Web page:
Finding traces of transnational legal communication: cross-referencing in international case law
National and international judicial systems are today in constant interaction. This interaction has been mainly studied by legal scholars, who termed it "transjudicial communication". This communication manifests itself in case law and may also be of interest for linguists. The focus in this chapter is on one of the possible linguistic manifestations of transjudicial communication in the judgments delivered by the European Court of Human Rights (ECtHR). They consist in "external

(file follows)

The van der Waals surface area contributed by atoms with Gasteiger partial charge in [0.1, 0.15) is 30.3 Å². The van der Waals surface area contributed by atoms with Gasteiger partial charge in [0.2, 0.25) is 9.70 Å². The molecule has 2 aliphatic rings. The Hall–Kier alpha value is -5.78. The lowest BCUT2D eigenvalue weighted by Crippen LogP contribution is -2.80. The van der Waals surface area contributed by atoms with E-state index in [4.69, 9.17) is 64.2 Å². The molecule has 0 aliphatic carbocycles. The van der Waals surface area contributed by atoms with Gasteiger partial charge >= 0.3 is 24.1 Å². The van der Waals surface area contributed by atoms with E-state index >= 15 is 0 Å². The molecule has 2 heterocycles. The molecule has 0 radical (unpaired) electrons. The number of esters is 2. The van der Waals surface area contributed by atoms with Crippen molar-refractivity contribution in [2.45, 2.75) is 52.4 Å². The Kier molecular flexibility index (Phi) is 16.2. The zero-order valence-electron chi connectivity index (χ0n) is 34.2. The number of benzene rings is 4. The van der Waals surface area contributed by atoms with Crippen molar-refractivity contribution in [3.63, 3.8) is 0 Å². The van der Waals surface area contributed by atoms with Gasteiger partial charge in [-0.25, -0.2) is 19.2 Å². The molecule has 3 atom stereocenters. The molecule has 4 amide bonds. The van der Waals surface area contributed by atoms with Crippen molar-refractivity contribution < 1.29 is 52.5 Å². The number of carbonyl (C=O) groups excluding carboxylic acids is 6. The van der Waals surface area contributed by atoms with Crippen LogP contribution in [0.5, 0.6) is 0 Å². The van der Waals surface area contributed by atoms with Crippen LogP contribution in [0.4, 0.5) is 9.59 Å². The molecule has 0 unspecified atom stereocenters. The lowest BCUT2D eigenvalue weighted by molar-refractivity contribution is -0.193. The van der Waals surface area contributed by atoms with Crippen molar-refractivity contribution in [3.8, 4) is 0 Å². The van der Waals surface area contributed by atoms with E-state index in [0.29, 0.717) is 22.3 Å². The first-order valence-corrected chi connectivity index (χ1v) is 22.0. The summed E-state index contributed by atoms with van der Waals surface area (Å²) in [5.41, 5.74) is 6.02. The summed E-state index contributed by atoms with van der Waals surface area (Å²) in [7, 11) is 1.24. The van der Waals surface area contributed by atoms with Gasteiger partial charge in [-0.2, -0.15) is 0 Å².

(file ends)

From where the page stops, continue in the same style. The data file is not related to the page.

... nal cross-references", i.e. references that point to sources of legislative or judicial law other than the Convention for the Protection of Human Rights and Fundamental Freedoms (ECHR) and its Protocols or the ECtHR case law. The chapter presents a feasibility study conducted on a small corpus of three English judgments delivered by the Grand Chamber of the ECtHR. The aim of the study is first to develop a language-specific methodology for the semi-automatic extraction of cross-references and then to conduct a qualitative analysis of the extracted cross-references that fall within the category of "external cross-references". These cross-references are analysed to identify both the type of sources they point to and the function they perform. As regards the sources, they are both judicial (case law) and normative (legislation); therefore, an alternative term to refer to the communication that emerges is proposed, namely "transnational legal com-5. Finding traces of transnational legal communication: cross-referencing in international case law katia peruzzo ". The three functions cross-references are seen to perform are: (i) description of the factual background and the legal history of the case, (ii) recall of relevant domestic law or other legal provisions, and (iii) provision of a backbone for the legal reasoning and argumentation of the ruling.